Josiah Brown Poster Abstract


Allison T. Woods
Yalda Afshar, MD, PhD; Greggory Devore, MD; Brian Koos, MD, DPhil
Yalda Afshar, MD, PhD
Descriptive Hemodynamic Evaluation of Central Blood Pressure Throughout Pregnancy

Background: Cardiovascular adaptations to pregnancy involve complex physiological mechanisms that increase cardiac output, decrease total vascular resistance, and decreases both systolic and diastolic blood pressure (BP). These changes start early in the first trimester and continue through gestation. More so, these changes affect the fetus.  The gold standard to assess hemodynamic status has been the Swan–Ganz pulmonary artery catheter (PAC) to assess central BP. Compared to peripheral BP, central BP more accurately represents the BP that affects the internal organs, namely the uterus and vis-à-vis, the feto-placental unit. The PAC requires central venous access and is associated with a range of complications, making it impractical in large scale studies. Central BP can also be measured non-invasively using the Uscom BP+ device, a supra-systolic oscillometric central BP (cBP) monitoring device, which measures BP and BP waveforms at the heart, as well as peripherally in the arm. The BP+ device also measures arterial stiffness, augmentation index, pulse rate variability and performs central and peripheral Pulse Waveform Analysis. From this information, the BP+ device calculates central BP and pulse pressure waves using a physics-based model of the arteries between the aorta and the cuff.

Objective: Our objective was to create maternal cardiac profiles of women throughout pregnancy using non-invasive measurements of central BP in order to further understand changes in maternal hemodynamics during pregnancy and how these changes affect the fetus. 

Study Design: This was a prospective cohort study of all pregnancies followed in a single perinatal referral center between January 2018 and April 2018. All pregnant women were eligible for the study. Antenatal visit summaries were collected with information from the ultrasound performed at the visit and data from the Uscom BP+ device was noted. The Student’s t-test was used to compare categorical variables and means. Spearman rank correlation was used to evaluate the relationships between central BP and peripheral BP, gestational age (GA), estimated fetal weight (EFW), and the pulsatility index (PI) of both the umbilical artery (UA) and middle cerebral artery (MCA).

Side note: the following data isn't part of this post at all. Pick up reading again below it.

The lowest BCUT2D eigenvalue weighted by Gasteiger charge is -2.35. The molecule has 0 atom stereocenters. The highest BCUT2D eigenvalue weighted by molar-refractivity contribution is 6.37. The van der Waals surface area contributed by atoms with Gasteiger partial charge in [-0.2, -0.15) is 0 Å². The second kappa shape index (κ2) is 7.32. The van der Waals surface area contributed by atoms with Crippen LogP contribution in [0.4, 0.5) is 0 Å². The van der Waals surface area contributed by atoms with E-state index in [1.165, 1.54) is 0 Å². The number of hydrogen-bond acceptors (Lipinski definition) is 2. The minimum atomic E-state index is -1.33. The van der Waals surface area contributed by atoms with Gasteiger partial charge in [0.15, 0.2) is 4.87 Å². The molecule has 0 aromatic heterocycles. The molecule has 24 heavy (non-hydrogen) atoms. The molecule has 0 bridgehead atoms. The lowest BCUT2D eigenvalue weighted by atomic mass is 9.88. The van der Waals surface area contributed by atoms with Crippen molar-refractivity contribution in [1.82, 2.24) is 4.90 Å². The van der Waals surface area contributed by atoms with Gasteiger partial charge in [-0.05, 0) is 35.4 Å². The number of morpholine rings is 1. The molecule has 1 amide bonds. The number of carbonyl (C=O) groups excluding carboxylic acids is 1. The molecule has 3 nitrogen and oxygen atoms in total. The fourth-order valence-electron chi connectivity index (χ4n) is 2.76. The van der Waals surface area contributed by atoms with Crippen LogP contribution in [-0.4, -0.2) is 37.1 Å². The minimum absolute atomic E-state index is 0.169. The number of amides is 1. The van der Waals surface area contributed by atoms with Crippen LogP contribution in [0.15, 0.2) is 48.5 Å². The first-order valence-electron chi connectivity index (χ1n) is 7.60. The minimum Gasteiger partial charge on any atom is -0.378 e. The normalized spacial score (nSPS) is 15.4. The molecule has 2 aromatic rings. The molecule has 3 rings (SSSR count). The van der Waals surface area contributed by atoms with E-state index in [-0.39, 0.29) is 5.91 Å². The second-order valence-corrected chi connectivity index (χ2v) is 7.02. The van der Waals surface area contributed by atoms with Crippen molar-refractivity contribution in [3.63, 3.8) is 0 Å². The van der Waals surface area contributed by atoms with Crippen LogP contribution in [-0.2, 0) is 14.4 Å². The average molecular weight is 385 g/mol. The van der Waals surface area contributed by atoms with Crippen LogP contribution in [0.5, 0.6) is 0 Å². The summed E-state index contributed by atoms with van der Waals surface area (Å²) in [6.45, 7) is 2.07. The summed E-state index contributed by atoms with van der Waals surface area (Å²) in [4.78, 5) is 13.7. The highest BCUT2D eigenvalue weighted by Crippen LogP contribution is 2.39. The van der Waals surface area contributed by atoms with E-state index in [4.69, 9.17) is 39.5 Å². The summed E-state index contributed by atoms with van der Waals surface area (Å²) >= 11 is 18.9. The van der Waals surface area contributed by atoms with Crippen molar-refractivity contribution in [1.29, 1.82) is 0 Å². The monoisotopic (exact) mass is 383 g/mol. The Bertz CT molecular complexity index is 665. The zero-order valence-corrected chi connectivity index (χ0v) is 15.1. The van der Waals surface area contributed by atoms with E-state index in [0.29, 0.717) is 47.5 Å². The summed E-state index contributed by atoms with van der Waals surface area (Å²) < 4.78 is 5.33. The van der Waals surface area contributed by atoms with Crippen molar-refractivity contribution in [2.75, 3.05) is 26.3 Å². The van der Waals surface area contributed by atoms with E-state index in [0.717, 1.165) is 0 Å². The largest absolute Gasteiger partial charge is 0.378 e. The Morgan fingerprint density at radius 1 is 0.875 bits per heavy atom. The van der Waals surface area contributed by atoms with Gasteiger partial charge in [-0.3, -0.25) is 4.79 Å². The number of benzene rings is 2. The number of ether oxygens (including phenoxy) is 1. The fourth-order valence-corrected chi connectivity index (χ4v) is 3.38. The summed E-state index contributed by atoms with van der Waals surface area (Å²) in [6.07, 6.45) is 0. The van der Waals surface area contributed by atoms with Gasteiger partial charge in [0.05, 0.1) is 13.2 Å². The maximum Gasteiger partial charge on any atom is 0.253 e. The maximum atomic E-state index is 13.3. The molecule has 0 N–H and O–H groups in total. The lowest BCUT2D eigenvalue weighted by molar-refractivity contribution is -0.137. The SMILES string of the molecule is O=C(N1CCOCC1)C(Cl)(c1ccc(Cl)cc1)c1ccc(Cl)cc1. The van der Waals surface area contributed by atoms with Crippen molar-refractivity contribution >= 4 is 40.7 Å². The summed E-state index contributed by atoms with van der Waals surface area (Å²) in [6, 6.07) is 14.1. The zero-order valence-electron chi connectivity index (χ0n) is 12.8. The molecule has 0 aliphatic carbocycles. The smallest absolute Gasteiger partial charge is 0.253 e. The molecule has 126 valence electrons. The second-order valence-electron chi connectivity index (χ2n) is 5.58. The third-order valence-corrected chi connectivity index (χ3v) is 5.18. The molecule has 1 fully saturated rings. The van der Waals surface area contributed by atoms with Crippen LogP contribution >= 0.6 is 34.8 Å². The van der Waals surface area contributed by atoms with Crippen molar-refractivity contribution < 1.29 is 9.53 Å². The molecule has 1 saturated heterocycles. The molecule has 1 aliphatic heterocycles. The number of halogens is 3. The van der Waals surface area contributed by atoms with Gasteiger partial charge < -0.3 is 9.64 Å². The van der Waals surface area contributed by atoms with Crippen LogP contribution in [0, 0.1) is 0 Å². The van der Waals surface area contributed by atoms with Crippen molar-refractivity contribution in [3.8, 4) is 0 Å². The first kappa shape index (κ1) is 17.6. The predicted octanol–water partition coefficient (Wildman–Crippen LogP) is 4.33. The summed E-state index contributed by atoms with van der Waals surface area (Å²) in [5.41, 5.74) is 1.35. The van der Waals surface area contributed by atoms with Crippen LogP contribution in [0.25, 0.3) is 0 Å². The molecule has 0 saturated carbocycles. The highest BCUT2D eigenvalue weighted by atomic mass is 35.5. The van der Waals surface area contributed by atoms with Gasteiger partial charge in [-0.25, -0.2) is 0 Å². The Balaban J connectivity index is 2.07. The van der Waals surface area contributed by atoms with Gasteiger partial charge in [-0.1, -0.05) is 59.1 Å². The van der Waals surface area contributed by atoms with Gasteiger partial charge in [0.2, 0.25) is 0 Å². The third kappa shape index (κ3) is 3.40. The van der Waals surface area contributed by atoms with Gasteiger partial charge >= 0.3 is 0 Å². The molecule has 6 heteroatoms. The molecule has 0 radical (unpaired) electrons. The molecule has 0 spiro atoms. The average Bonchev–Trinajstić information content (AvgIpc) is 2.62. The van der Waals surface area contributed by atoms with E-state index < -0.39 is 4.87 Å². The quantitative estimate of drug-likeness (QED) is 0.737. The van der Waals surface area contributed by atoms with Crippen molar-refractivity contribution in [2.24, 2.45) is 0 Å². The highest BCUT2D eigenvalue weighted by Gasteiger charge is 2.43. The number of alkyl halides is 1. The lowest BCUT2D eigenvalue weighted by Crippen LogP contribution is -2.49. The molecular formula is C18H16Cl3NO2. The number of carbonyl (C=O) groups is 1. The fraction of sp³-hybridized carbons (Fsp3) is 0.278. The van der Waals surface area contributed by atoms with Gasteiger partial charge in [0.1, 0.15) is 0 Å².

Results: 299 patient visits were included, of which 279 distinct women were recruited in the study cohort with the demographics found in Table 1. The Uscom BP+ device information was categorized by patient and GA based on the ultrasound at the visit. For first trimester (n=131), the mean central systolic BP was 103.11mmHg (standard deviation (SD) 12.46), the mean central diastolic BP was 67.31 mmHg (SD 10.09), and the mean pulse was 81.13 bpm (SD 11.92). For second trimester (n=132), the mean central systolic BP was 100.51mmHg  (SD 11.96), the mean central diastolic BP was 66.69 mmHg (SD 10.81), and the mean pulse was 83.90 bpm (SD 13.20). For third trimester (n=36), the mean central systolic BP was 105.78mmHg  (SD 13.10), the mean central diastolic BP was 72.81 mmHg (SD 11.70), and the mean pulse was 91.81 bpm (SD 9.74). Both central systolic BP and central diastolic BP were correlated to peripheral systolic (p<0.01) and diastolic BP (p<0.01). Neither central systolic BP, nor central diastolic BP was correlated to gestational age (p>0.26). The EFW percentiles, (n=167) were not correlated to either central systolic BP (p=0.23), or central diastolic BP (p=0.42). The PI for the MCA (n=19) was correlated to both the central systolic BP (p<0.01) and to the central diastolic BP (p<0.05). However, the UA PI (n=33) was not correlated to the central systolic BP (p =0.06), or to the central diastolic BP (p=0.14). Further, the cerebroplacental ratio (CPR), defined as (MCA PI)/(UA PI), was not correlated to the cBP (p>0.40). We demonstrated that the estimated fetal weight was significantly correlated to the PI of the MCA (p<0.05), but not to the PI of the UA (p=0.52).

Conclusion:  Non-invasive maternal hemodynamic measurements are surrogates of the fetal-placental unit. The maternal central BP correlates to the fetal MCA pulsatility index and, more specifically, to the estimated fetal weight.